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John Andersen: Remembering my first boss on Labor Day
COMMUNITY COLUMNIST

John Andersen: Remembering my first boss on Labor Day

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This weekend is always special for me.

It is considered by many as the unofficial end of summer. By the calendar, it is Labor Day Weekend. On this Labor Day I think of Julius Koenig, my first boss.

I graduated from high school in 1969 on Sunday, June 1, and on Monday, June 2, I reported to Marshfield Power and Water for my first regular job.

I was part of the summer crew, kids who were hired to add manpower to the department. Marshfield Power and Water Department had projects it did during the summer and we were that help.

Marshfield Power and Water had four on duty power trucks. One set power polls, one did the high-voltage work and had an 85-foot dual bucket. One was a service and meter truck. The one I was assigned to performed on call and troubleshooting duty. The foreman of the outfit was Julius Koenig.

Julius Koenig began working for the Marshfield Power and Water Department in 1927. He had been there for 42 years when I was introduced to him. He was my boss, and the electrical line foreman. What he said was the law.

He stood over 6 feet tall. He had a leathery face with big glasses.

On June 2, he was wearing bib overalls, long johns and a flannel shirt. A railroad engineer’s hat rested on his head with thin but graying hair sticking out.

After our introduction, I called him sir and he called me Andy. He knew my Dad. He also told me I could call him Julius.

Julius had several rules: When out of the truck, keep your hardhat on at all times. Get to work on time. If I had to call in sick, I was to do it by 7:30 am. It was understood that calling in sick meant that you were dead or dying.

If we were in the public eye, we had to keep our shirts on so we would “not get the girls all excited and take us away from our work.” I was to keep my wits about me as electricity kills people. My responsibilities were simple: everything that went up the pole and everything that went down the pole, including me.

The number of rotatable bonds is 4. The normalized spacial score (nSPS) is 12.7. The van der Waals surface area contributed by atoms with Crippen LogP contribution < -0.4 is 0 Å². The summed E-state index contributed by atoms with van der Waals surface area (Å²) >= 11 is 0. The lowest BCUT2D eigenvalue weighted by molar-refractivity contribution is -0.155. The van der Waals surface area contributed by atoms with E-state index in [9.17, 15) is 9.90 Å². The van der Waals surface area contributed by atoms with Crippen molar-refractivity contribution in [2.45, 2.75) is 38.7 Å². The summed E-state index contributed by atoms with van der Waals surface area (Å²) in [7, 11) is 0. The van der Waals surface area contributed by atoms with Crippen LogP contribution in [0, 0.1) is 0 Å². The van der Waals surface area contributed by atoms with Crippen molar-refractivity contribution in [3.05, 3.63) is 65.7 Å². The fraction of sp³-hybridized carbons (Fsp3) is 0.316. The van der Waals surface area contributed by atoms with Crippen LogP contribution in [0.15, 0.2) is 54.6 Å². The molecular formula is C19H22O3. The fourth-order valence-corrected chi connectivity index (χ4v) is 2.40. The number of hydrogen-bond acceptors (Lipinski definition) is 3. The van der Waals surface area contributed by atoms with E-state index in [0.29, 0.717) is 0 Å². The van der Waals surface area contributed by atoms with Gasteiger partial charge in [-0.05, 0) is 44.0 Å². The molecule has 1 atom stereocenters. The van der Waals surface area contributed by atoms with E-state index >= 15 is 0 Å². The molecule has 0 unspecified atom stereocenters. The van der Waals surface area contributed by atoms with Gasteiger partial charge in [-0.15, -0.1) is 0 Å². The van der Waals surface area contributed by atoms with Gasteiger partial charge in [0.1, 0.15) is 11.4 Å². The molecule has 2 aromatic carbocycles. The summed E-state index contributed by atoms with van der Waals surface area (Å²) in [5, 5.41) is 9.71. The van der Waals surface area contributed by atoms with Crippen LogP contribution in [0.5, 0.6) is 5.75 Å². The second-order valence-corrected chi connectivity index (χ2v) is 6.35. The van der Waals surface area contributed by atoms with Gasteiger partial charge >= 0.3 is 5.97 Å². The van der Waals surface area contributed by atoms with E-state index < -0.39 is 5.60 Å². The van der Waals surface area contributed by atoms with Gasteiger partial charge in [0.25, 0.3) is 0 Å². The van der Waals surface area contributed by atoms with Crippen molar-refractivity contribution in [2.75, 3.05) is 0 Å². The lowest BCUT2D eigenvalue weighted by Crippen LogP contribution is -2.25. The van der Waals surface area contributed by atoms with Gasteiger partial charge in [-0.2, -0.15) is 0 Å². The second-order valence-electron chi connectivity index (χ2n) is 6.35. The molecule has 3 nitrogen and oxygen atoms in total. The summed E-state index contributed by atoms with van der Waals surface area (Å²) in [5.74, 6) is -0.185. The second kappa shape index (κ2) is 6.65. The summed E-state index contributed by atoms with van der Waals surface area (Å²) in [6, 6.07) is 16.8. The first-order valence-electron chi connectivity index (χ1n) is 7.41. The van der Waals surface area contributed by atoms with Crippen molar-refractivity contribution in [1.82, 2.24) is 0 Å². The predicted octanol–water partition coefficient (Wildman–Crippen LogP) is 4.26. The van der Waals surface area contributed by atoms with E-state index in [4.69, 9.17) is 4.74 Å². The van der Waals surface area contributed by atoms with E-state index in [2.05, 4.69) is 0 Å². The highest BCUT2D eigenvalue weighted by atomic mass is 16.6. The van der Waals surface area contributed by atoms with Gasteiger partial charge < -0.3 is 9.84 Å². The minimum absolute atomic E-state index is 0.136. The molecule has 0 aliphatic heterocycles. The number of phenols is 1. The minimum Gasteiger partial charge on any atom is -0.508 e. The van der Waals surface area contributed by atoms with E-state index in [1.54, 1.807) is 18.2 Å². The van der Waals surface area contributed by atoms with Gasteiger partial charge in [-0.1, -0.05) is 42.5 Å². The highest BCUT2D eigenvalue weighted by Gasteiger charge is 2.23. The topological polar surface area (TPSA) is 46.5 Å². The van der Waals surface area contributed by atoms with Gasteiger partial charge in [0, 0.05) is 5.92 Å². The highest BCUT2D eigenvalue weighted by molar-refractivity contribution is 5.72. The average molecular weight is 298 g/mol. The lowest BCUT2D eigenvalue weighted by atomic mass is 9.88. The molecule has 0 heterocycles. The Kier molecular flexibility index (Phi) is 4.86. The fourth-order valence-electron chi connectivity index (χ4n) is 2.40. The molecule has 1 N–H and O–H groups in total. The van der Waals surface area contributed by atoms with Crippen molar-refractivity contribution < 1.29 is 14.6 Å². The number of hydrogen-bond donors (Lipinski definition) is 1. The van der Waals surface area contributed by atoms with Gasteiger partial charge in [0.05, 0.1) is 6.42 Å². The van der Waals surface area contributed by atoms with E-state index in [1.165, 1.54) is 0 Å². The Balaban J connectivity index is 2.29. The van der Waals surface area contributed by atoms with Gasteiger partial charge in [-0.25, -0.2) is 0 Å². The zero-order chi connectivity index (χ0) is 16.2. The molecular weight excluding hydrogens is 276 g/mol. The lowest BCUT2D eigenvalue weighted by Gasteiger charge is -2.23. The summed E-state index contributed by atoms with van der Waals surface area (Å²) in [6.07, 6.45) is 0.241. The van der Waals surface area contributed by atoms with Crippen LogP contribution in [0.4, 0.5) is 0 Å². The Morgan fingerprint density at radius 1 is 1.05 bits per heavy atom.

As the summer progressed, the sky turned bluer and the days warmed. He taught me how to climb poles and how not to kill myself. He also made sure we had plenty of water to drink and every so often ice cream.

On July 1, he took off his long johns but kept the flannel shirt and bibs. The crew said the long johns went back on Sept. 1.

On the hottest days, he would sing: “Shine on, Shine on harvest moon, Up in the sky. I ain’t had no lovin’ since January, February, June or July. Snow time ain’t no time to stay outdoors and spoon, So shine on, Shine on harvest moon- for me and my gal.”

The first time I heard that song I almost split a gut laughing. From Julius’ obituary: “Up until the last few years he was always heard humming or singing while he went about his activities.” Yes, indeed.

When we were working in Marshfield tearing up Central Avenue and reinstalling street lights, he arranged it so we could be working in the shade. He would not let us take our shirts off. It was a rule, you know. He was a great boss.

A tradition at Marshfield Power and Water was the summer picnic. The summer crew bought the beer and the full-timers bought the lunch. We sat in Wildwood Park until the stars came out and the late summer moon rose in the sky. We told tall tales. The summer made us friends.

As Labor Day came I was leaving for college.

On my last day, I said goodbye to him. He shook my hand and said, “Thanks for working for us” and ”I wish I went to high school. But I had to go to work.”

Julius does not need to put on his long johns now; Julius is part of summers past and the summer of 2020 has joined him. Not to mention “January, February, June and July.”

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